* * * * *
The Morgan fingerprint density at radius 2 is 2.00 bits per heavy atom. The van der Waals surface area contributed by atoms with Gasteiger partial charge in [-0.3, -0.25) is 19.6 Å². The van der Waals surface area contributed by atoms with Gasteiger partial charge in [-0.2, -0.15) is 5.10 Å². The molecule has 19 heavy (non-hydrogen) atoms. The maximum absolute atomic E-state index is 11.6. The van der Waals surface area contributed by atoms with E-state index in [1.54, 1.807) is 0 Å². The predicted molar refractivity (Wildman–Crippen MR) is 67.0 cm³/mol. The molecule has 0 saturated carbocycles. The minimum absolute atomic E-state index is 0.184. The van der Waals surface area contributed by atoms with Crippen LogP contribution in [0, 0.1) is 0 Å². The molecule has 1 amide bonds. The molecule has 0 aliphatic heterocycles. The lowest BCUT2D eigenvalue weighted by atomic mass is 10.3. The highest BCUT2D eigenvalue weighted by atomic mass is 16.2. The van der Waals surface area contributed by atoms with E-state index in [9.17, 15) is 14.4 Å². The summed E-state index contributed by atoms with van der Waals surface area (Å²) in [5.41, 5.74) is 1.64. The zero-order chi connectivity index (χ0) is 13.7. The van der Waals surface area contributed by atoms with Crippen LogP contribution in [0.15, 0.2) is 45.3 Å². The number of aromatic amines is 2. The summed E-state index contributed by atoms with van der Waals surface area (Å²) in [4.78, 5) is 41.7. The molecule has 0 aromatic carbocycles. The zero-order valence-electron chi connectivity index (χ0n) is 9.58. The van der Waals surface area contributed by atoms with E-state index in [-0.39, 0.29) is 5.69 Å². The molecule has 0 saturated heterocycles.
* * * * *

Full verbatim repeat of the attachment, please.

The Morgan fingerprint density at radius 2 is 2.00 bits per heavy atom. The van der Waals surface area contributed by atoms with Gasteiger partial charge in [-0.3, -0.25) is 19.6 Å². The van der Waals surface area contributed by atoms with Gasteiger partial charge in [-0.2, -0.15) is 5.10 Å². The molecule has 19 heavy (non-hydrogen) atoms. The maximum absolute atomic E-state index is 11.6. The van der Waals surface area contributed by atoms with E-state index in [1.54, 1.807) is 0 Å². The predicted molar refractivity (Wildman–Crippen MR) is 67.0 cm³/mol. The molecule has 0 saturated carbocycles. The minimum absolute atomic E-state index is 0.184. The van der Waals surface area contributed by atoms with Crippen LogP contribution in [0, 0.1) is 0 Å². The molecule has 1 amide bonds. The molecule has 0 aliphatic heterocycles. The lowest BCUT2D eigenvalue weighted by atomic mass is 10.3. The highest BCUT2D eigenvalue weighted by atomic mass is 16.2. The van der Waals surface area contributed by atoms with E-state index in [9.17, 15) is 14.4 Å². The summed E-state index contributed by atoms with van der Waals surface area (Å²) in [5.41, 5.74) is 1.64. The zero-order chi connectivity index (χ0) is 13.7. The van der Waals surface area contributed by atoms with Crippen LogP contribution in [0.15, 0.2) is 45.3 Å². The number of aromatic amines is 2. The summed E-state index contributed by atoms with van der Waals surface area (Å²) in [4.78, 5) is 41.7. The molecule has 0 aromatic carbocycles. The zero-order valence-electron chi connectivity index (χ0n) is 9.58. The van der Waals surface area contributed by atoms with E-state index in [-0.39, 0.29) is 5.69 Å². The molecule has 0 saturated heterocycles.